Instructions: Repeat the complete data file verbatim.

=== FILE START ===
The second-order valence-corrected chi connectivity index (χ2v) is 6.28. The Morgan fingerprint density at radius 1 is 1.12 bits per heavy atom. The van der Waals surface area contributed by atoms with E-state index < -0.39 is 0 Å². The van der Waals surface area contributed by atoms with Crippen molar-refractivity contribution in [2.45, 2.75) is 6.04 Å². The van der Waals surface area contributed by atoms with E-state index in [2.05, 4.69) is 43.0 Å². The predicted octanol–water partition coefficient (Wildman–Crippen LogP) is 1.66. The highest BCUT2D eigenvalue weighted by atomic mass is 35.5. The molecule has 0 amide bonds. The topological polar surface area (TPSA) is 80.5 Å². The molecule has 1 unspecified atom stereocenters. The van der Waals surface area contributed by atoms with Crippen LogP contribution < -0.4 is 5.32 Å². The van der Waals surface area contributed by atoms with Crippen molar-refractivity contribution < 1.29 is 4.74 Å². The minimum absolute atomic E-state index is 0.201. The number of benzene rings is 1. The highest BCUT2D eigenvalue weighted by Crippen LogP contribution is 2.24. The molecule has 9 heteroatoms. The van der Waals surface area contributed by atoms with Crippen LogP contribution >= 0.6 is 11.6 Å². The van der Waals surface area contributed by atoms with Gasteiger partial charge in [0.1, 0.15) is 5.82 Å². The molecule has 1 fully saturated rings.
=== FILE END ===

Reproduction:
The second-order valence-corrected chi connectivity index (χ2v) is 6.28. The Morgan fingerprint density at radius 1 is 1.12 bits per heavy atom. The van der Waals surface area contributed by atoms with E-state index < -0.39 is 0 Å². The van der Waals surface area contributed by atoms with Crippen molar-refractivity contribution in [2.45, 2.75) is 6.04 Å². The van der Waals surface area contributed by atoms with E-state index in [2.05, 4.69) is 43.0 Å². The predicted octanol–water partition coefficient (Wildman–Crippen LogP) is 1.66. The highest BCUT2D eigenvalue weighted by atomic mass is 35.5. The molecule has 0 amide bonds. The topological polar surface area (TPSA) is 80.5 Å². The molecule has 1 unspecified atom stereocenters. The van der Waals surface area contributed by atoms with Crippen LogP contribution < -0.4 is 5.32 Å². The van der Waals surface area contributed by atoms with Crippen molar-refractivity contribution < 1.29 is 4.74 Å². The minimum absolute atomic E-state index is 0.201. The number of benzene rings is 1. The highest BCUT2D eigenvalue weighted by Crippen LogP contribution is 2.24. The molecule has 9 heteroatoms. The van der Waals surface area contributed by atoms with Crippen LogP contribution >= 0.6 is 11.6 Å². The van der Waals surface area contributed by atoms with Gasteiger partial charge in [0.1, 0.15) is 5.82 Å². The molecule has 1 fully saturated rings.